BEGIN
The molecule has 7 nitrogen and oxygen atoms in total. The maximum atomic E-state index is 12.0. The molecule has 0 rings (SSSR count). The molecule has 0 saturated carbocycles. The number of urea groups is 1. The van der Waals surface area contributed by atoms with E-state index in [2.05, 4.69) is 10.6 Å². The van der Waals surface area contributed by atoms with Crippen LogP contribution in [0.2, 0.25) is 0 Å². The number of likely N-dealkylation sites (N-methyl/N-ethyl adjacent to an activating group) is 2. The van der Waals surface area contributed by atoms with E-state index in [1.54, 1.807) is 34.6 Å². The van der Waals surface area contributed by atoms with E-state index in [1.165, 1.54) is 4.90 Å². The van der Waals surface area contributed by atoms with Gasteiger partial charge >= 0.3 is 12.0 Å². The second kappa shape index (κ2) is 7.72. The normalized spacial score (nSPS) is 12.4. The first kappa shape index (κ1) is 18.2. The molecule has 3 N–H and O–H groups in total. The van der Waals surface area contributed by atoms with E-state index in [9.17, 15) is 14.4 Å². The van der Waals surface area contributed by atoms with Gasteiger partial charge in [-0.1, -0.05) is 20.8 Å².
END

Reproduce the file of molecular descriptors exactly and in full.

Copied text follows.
The molecule has 7 nitrogen and oxygen atoms in total. The maximum atomic E-state index is 12.0. The molecule has 0 rings (SSSR count). The molecule has 0 saturated carbocycles. The number of urea groups is 1. The van der Waals surface area contributed by atoms with E-state index in [2.05, 4.69) is 10.6 Å². The van der Waals surface area contributed by atoms with Crippen LogP contribution in [0.2, 0.25) is 0 Å². The number of likely N-dealkylation sites (N-methyl/N-ethyl adjacent to an activating group) is 2. The van der Waals surface area contributed by atoms with E-state index in [1.54, 1.807) is 34.6 Å². The van der Waals surface area contributed by atoms with E-state index in [1.165, 1.54) is 4.90 Å². The van der Waals surface area contributed by atoms with Gasteiger partial charge >= 0.3 is 12.0 Å². The second kappa shape index (κ2) is 7.72. The normalized spacial score (nSPS) is 12.4. The first kappa shape index (κ1) is 18.2. The molecule has 3 N–H and O–H groups in total. The van der Waals surface area contributed by atoms with E-state index in [9.17, 15) is 14.4 Å². The van der Waals surface area contributed by atoms with Gasteiger partial charge in [-0.1, -0.05) is 20.8 Å².